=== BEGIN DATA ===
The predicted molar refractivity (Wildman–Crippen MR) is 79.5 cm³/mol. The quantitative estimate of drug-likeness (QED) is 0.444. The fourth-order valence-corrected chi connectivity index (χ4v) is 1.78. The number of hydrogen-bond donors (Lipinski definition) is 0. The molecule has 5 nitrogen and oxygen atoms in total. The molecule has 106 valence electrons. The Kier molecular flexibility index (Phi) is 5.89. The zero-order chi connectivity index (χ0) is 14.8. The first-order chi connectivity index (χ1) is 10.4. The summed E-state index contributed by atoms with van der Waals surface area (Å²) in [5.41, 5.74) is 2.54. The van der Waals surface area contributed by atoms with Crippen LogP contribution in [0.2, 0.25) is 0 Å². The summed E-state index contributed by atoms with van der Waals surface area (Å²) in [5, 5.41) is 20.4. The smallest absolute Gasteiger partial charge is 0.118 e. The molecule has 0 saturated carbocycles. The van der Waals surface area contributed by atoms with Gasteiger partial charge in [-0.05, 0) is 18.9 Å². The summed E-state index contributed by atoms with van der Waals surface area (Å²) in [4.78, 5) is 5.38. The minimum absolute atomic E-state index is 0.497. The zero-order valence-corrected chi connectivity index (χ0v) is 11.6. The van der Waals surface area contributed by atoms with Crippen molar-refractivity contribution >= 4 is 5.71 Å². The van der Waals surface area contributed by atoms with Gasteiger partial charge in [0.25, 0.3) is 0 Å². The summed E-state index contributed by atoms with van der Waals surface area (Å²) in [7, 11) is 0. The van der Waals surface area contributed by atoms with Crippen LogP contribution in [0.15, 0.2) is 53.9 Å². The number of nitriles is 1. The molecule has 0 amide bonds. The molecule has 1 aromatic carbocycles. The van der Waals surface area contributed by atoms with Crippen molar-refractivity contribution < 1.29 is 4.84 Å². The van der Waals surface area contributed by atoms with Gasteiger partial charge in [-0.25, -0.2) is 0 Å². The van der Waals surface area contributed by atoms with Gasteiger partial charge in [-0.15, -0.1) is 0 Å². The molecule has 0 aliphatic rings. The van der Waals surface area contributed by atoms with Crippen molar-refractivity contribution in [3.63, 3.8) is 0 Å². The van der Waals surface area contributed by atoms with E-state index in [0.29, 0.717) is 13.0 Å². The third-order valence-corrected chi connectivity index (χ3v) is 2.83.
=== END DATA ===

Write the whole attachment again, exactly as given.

The predicted molar refractivity (Wildman–Crippen MR) is 79.5 cm³/mol. The quantitative estimate of drug-likeness (QED) is 0.444. The fourth-order valence-corrected chi connectivity index (χ4v) is 1.78. The number of hydrogen-bond donors (Lipinski definition) is 0. The molecule has 5 nitrogen and oxygen atoms in total. The molecule has 106 valence electrons. The Kier molecular flexibility index (Phi) is 5.89. The zero-order chi connectivity index (χ0) is 14.8. The first-order chi connectivity index (χ1) is 10.4. The summed E-state index contributed by atoms with van der Waals surface area (Å²) in [5.41, 5.74) is 2.54. The van der Waals surface area contributed by atoms with Crippen LogP contribution in [0.2, 0.25) is 0 Å². The summed E-state index contributed by atoms with van der Waals surface area (Å²) in [5, 5.41) is 20.4. The smallest absolute Gasteiger partial charge is 0.118 e. The molecule has 0 saturated carbocycles. The van der Waals surface area contributed by atoms with Gasteiger partial charge in [-0.05, 0) is 18.9 Å². The summed E-state index contributed by atoms with van der Waals surface area (Å²) in [4.78, 5) is 5.38. The minimum absolute atomic E-state index is 0.497. The zero-order valence-corrected chi connectivity index (χ0v) is 11.6. The van der Waals surface area contributed by atoms with Crippen molar-refractivity contribution >= 4 is 5.71 Å². The van der Waals surface area contributed by atoms with Gasteiger partial charge in [0.25, 0.3) is 0 Å². The summed E-state index contributed by atoms with van der Waals surface area (Å²) in [7, 11) is 0. The van der Waals surface area contributed by atoms with Crippen LogP contribution in [0.15, 0.2) is 53.9 Å². The number of nitriles is 1. The molecule has 0 amide bonds. The molecule has 1 aromatic carbocycles. The van der Waals surface area contributed by atoms with Crippen molar-refractivity contribution < 1.29 is 4.84 Å². The van der Waals surface area contributed by atoms with Gasteiger partial charge in [-0.25, -0.2) is 0 Å². The van der Waals surface area contributed by atoms with Gasteiger partial charge in [-0.15, -0.1) is 0 Å². The molecule has 0 aliphatic rings. The van der Waals surface area contributed by atoms with Crippen molar-refractivity contribution in [3.63, 3.8) is 0 Å². The van der Waals surface area contributed by atoms with E-state index in [0.29, 0.717) is 13.0 Å². The third-order valence-corrected chi connectivity index (χ3v) is 2.83.